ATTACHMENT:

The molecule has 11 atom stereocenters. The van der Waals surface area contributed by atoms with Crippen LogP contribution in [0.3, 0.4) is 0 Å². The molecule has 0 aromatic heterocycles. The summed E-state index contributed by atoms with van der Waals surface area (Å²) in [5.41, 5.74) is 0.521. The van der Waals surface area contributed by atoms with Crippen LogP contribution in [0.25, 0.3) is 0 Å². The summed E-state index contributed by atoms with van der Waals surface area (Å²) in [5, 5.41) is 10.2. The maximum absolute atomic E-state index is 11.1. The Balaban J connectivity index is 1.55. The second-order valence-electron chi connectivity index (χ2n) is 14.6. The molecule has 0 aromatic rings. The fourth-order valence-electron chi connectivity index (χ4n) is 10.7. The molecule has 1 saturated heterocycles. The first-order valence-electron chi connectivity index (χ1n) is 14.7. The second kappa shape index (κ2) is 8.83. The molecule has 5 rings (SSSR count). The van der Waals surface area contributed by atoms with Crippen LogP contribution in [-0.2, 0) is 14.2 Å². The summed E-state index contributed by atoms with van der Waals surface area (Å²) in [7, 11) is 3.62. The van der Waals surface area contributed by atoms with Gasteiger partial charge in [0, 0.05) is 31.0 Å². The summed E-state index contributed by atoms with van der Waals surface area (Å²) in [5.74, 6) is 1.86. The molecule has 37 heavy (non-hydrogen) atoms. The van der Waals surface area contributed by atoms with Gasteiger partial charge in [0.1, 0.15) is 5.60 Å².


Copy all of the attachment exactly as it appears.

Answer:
The molecule has 11 atom stereocenters. The van der Waals surface area contributed by atoms with Crippen LogP contribution in [0.3, 0.4) is 0 Å². The molecule has 0 aromatic heterocycles. The summed E-state index contributed by atoms with van der Waals surface area (Å²) in [5.41, 5.74) is 0.521. The van der Waals surface area contributed by atoms with Crippen LogP contribution in [0.25, 0.3) is 0 Å². The summed E-state index contributed by atoms with van der Waals surface area (Å²) in [5, 5.41) is 10.2. The maximum absolute atomic E-state index is 11.1. The Balaban J connectivity index is 1.55. The second-order valence-electron chi connectivity index (χ2n) is 14.6. The molecule has 0 aromatic rings. The fourth-order valence-electron chi connectivity index (χ4n) is 10.7. The molecule has 1 saturated heterocycles. The first-order valence-electron chi connectivity index (χ1n) is 14.7. The second kappa shape index (κ2) is 8.83. The molecule has 5 rings (SSSR count). The van der Waals surface area contributed by atoms with Crippen LogP contribution in [-0.2, 0) is 14.2 Å². The summed E-state index contributed by atoms with van der Waals surface area (Å²) in [7, 11) is 3.62. The van der Waals surface area contributed by atoms with Gasteiger partial charge in [0, 0.05) is 31.0 Å². The summed E-state index contributed by atoms with van der Waals surface area (Å²) in [5.74, 6) is 1.86. The molecule has 37 heavy (non-hydrogen) atoms. The van der Waals surface area contributed by atoms with Gasteiger partial charge in [0.1, 0.15) is 5.60 Å².